6. ^ Ariga, Katsuhiko; Hill, Jonathan P; Lee, Michael V; Vinu, Ajayan; Charvet, Richard; Acharya, Somobrata (2008). "Challenges and breakthroughs in recent research on self-assembly" (free-download review). Science and Technology of Advanced Materials 9: 014109. doi:10.1088/1468-6996/9/1/014109. 
  7. ^ C. Mao, W. Sun & N. C. Seeman (1997). "Assembly of Borromean rings from DNA". Nature 386 (6621): 137–138. doi:10.1038/386137b0. PMID 9062186 
  8. ^ K. S. Chichak, S. J. Cantrill, A. R. Pease, S.-H. Chen, G. W. V. Cave, J. L. Atwood & J. F. Stoddart (2004). "Molecular Borromean Rings". Science 304 (5675): 1308–1312. doi:10.1126/science.1096914. PMID 15166376 
  9. ^ M. Strong (2004). "Protein Nanomachines". PLoS Biol. 2 (3): e73-e74. doi:10.1371/journal.pbio.0020073. PMC 368168. PMID 15024422. 
  10. ^ N. C. Seeman (2003). "DNA in a material world". Nature 421 (6921): 427–431. doi:10.1038/nature01406. PMID 12540916. 
  11. ^ J. Chen & N. C. Seeman (1991). "Synthesis from DNA of a molecule with the connectivity of a cube" (w). Nature 350 (6319): 631–633. doi:10.1038/350631a0. PMID 2017259.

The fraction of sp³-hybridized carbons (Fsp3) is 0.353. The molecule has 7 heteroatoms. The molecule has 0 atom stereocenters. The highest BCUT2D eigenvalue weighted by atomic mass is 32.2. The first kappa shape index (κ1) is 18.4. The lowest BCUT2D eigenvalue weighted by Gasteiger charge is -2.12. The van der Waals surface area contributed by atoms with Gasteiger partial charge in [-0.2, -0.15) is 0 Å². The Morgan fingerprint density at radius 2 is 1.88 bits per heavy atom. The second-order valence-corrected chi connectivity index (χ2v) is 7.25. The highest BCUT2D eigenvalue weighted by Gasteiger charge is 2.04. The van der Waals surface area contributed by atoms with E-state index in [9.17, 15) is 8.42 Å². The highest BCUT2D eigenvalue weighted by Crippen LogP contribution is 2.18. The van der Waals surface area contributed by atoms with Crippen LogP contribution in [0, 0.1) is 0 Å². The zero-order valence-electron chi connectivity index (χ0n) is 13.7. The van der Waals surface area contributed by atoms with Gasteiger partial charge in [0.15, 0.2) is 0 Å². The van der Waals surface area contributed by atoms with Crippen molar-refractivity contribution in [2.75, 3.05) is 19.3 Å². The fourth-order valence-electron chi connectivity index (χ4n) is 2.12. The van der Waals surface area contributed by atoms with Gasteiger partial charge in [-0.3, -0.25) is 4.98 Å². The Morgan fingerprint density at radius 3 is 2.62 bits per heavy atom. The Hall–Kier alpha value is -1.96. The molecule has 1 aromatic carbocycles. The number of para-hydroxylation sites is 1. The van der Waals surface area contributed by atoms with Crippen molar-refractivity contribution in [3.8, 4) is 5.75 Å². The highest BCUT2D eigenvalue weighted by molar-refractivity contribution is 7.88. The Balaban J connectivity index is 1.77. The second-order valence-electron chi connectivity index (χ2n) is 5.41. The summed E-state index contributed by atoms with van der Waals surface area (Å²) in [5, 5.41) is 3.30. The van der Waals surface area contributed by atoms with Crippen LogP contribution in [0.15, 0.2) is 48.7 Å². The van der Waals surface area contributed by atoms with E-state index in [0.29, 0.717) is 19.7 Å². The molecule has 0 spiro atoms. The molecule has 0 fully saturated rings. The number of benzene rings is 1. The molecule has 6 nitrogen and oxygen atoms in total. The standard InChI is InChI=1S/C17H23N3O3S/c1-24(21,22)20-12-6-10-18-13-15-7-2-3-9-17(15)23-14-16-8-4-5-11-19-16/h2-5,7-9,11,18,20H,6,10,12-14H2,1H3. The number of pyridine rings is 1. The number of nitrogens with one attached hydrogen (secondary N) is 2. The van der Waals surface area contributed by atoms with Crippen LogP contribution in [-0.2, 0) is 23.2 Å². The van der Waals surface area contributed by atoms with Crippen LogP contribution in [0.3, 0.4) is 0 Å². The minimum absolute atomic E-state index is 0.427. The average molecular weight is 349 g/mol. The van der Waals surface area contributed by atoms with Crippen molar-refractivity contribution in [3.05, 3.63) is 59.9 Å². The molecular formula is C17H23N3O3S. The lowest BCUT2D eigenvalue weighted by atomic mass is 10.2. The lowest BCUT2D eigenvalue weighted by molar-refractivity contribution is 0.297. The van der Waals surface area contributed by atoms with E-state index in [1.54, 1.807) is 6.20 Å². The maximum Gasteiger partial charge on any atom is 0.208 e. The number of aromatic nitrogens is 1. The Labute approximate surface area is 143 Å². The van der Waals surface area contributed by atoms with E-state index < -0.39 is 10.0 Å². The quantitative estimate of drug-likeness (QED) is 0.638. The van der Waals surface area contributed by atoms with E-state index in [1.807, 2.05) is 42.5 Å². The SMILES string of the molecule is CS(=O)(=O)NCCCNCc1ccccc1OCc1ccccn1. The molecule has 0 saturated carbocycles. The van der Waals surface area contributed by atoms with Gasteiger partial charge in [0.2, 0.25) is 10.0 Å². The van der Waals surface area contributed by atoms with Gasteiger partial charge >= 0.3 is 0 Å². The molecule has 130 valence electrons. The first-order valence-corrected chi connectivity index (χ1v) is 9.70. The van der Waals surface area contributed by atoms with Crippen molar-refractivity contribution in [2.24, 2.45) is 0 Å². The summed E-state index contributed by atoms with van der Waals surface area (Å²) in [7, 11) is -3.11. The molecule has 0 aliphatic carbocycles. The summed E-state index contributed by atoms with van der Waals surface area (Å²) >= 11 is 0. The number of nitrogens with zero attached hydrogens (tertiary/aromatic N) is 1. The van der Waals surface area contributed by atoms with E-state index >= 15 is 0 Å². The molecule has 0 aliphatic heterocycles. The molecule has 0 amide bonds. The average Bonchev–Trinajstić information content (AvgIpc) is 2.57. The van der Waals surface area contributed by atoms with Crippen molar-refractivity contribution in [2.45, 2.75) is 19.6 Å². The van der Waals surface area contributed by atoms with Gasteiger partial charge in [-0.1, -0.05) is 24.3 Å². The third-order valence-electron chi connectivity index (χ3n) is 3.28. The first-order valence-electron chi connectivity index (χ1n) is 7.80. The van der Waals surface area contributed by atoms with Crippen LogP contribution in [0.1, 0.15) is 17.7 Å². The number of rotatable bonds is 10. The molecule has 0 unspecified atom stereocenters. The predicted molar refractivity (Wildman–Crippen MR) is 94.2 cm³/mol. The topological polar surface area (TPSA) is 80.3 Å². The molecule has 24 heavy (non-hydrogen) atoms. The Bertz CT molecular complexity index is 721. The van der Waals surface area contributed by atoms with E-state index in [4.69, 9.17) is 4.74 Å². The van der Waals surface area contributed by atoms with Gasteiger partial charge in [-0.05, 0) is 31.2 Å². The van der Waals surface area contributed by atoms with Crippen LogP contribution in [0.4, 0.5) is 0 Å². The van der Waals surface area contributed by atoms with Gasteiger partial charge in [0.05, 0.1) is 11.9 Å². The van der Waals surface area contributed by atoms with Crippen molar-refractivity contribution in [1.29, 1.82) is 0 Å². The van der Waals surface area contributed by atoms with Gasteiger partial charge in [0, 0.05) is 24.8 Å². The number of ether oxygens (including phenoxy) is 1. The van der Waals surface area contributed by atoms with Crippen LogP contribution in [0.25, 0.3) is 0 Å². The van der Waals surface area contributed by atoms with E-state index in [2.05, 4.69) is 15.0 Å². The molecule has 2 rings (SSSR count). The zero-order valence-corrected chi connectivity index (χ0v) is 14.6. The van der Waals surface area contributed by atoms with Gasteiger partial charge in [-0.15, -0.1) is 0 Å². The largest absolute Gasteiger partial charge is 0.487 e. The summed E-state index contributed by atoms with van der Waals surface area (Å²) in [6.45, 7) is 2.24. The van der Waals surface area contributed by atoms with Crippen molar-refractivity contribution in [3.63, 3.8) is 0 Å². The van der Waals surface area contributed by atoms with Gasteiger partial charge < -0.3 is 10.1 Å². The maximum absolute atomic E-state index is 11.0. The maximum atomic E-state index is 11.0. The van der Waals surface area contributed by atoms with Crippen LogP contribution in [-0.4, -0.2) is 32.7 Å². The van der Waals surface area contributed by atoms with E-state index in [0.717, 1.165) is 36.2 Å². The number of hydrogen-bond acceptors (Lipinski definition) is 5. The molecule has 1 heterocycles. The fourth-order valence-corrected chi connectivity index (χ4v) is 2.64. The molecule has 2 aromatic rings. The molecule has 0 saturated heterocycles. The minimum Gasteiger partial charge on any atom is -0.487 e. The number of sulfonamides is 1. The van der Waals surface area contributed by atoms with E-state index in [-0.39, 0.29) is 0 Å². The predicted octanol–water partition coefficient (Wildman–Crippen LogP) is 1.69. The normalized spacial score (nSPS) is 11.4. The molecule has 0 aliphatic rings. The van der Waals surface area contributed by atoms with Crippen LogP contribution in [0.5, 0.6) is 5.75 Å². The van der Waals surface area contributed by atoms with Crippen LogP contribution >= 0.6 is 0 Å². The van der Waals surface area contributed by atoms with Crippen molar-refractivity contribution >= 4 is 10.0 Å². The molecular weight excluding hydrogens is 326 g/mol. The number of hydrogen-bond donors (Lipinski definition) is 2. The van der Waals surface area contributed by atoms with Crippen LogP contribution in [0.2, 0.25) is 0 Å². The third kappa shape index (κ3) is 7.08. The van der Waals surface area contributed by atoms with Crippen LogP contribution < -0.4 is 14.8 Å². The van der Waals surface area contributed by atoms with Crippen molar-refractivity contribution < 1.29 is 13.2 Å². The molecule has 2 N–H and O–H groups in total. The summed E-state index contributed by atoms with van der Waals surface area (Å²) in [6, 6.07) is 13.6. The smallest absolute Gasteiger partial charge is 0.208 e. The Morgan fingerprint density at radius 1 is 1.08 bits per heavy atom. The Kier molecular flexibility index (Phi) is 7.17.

12. ^ C. A. Mirkin, R. L. Letsinger, R. C. Mucic & J. J. Storhoff (1996). "A DNA-based method for rationally assembling nanoparticles into macroscopic materials". Nature 382 (6592): 607–609. doi:10.1038/382607a0. PMID 8757129. 
  13. ^ H. Yan, S. H. Park, G. Finkelstein, J. H. Reif & T. H. Labean (2003). "DNA-Templated Self-Assembly of Protein Arrays and Highly Conductive Nanowires". Science 301 (5641): 1882–1884. doi:10.1126/science.1089389. PMID 14512621. 
  14. ^ J. S. Foster & J. E. Frommer (1988). "Imaging of liquid crystals using a tunnelling microscope". Nature 333 (6173): 542–545. Bibcode 1988Natur.333..542F. doi:10.1038/333542a0. 
  15. ^ J.P. Rabe & S. Buchholz (1991). "Commensurability and Mobility in Two-Dimensional Molecular Patterns on Graphite". Science 353 (5018): 424–427. Bibcode 1991Sci...253..424R. doi:10.1126/science.253.5018.424. JSTOR 2878886.